Seems everyone else jumped on the bandwagon shortly thereafter.

  14. #39
    Master OptiBoarder mdeimler's Avatar
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    Quote Originally Posted by Steve Machol View Post
    Let me make this very clear. If this bickering and insulting continues, I will have no choice but to permanently ban the offenders.
    Thank you for stepping in. I'm very interested in the blue light discussion but not the personal attacks on someones "lack of wisdom."

  15. #40
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    Redhot Jumper

    Quote Originally Posted by rmnrdi View Post

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    About around 1985 and these would have sold for $ 8.50 through a 1-800 number and advertised through the whole continent without any internet.

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    I'm a little curious. It's no secret that people are living longer which is causing us to see an increase in these cases. Is it not possible that the human eye never truly adapted because it didn't need to? Two hundred years ago the thought of someone making it to the age of 90 was pure fantasy. I guess what I'm wondering is if the average age for macular degeneration has decreased, or is it that we are just now getting around to properly diagnosing it?

    It's like living in an uneven house. Everyone knows that things roll a certain way and always have but nobody complains about it until someone brings home a level?
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  18. #43
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    Don't forget Chris, the blue blockers (old) had their own rap song too.

    I don't think any of the new blue blocking coatings have their own rap song. This makes them inferior from the start.
    Robert Minardi ABO-AC
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    Blue Jumper I just caught this one. , and can add ....................

    Quote Originally Posted by rmnrdi View Post

    Don't forget Chris, the blue blockers (old) had their own rap song too.

    I don't think any of the new blue blocking coatings have their own rap song. This makes them inferior from the start.


    I just caught this one. , and can add that the old "Blue Blocker Sunglasses" have become my favorites over the last few years, after having had my cataracts done.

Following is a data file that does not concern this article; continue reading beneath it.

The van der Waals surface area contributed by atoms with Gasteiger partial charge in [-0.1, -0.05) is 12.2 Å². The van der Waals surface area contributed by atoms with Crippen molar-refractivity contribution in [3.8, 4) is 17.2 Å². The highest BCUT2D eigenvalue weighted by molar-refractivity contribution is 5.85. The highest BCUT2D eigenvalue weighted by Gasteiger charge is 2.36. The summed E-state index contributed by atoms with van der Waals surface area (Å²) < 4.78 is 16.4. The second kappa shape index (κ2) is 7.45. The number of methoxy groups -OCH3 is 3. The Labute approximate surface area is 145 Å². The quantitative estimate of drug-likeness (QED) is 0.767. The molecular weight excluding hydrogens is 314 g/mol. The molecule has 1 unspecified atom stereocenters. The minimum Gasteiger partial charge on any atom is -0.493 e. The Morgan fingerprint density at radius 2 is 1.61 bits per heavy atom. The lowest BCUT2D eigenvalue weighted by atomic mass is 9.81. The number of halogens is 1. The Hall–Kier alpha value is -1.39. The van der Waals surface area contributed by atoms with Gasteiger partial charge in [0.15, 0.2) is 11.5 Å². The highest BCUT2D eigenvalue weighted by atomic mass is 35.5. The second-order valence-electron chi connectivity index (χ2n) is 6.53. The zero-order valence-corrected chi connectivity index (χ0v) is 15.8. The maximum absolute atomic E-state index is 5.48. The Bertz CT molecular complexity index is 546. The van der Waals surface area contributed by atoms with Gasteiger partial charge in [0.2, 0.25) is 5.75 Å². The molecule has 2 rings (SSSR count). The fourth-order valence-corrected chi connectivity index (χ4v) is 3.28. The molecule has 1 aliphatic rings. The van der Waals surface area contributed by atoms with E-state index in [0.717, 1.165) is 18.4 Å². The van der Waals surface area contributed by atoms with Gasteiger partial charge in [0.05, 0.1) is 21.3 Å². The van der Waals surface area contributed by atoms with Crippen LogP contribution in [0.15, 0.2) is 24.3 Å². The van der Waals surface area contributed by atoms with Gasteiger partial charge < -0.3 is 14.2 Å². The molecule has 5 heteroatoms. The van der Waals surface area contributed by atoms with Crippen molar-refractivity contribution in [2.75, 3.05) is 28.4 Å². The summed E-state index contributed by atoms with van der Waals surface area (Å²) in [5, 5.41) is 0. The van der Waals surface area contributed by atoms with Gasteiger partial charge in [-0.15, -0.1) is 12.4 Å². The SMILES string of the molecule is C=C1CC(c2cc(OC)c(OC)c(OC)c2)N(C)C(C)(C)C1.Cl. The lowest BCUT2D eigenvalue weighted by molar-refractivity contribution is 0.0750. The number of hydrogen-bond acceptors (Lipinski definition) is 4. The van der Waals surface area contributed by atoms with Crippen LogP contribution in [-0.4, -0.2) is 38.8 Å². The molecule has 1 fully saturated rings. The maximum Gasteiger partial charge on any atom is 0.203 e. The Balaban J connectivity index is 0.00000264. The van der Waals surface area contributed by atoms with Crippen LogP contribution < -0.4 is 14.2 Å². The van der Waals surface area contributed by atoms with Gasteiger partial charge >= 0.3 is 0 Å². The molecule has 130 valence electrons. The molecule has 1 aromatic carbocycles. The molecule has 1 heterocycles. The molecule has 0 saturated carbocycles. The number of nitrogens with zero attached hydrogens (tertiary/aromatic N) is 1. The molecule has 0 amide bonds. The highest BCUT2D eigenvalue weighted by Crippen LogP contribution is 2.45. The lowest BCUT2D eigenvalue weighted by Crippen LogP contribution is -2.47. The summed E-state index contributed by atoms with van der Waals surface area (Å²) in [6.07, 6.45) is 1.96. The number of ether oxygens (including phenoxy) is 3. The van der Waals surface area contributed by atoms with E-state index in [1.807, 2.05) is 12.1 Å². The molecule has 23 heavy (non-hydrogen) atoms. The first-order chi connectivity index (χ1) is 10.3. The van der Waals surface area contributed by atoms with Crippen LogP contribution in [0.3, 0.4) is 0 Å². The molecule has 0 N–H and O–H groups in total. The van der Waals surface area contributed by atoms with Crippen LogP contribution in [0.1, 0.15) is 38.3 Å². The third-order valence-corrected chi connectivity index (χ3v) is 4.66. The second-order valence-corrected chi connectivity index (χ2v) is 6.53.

20. #45
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    Quote Originally Posted by rmnrdi View Post
    Don't forget Chris, the blue blockers (old) had their own rap song too.

    I don't think any of the new blue blocking coatings have their own rap song. This makes them inferior from the start.
    It's hard to rhyme with "Prevencia" or "Recharge."
    I'm Andrew Hamm and I approve this message.

  21. #46
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    I dunno....Prevencia makes a lot of horse-sensia...

  22. #47
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    The study I have from them uses Porcine cells from pigs, is there another study that uses rats?

    Quote Originally Posted by Dr. Bill Stacy View Post
    As far as the precise wavelengths of concern, Essilor's study on rat retina cells pretty conclusively nailed that down to those in the deep blue/violet or indigo. I can't recall the precise wave length, but they tuned their Prevencia to reflect maximally at that wavelength. The problem with all biology and physiology is that we are dealing with living, moving things and the precision you might be interested in is not possible, everything is + or - a probability factor or factors. Not much in science is as black and white as you'd like. If it were, there would be little or no controversy at all.

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    There are inherent problems with all of these in vitro studies using animal tissue (in vitro means using a petri dish).

    1. The eye contains inherent protection and recovery mechanisms that are removed for these tests as they are using petri dishes. Blue light is only an issue if the energy exceeds the body's ability to protect and recover.

    2. These tests use high intensity direct light, where most Blue Light we receive is both low intensity and indirect (even the CFL your cell phone is not pointing at you). Any color of light in enough intensity will damage cellular tissue.

    3. The visual systems of animals are usually attuned to gathering leafy produce and predator protection in a specific environment, as well many animals have far better night vision if they feed nocturnally (or even at dawn and dusk like dear). They will have vastly different color perception and response than humans. Humans by contrast are tuned to recognizing poor sports officiating and finding checks in unopened stacks of mail, both of which we are superb at. In effect the wavelength response SHOULD be different than a human.

    4. None of these tests, even the ones Essilor has paid for, bothered to throw a simple yellow tint in front of their retinal cell culture to see if the product is effective at the same light levels and intensity they tested at. Why?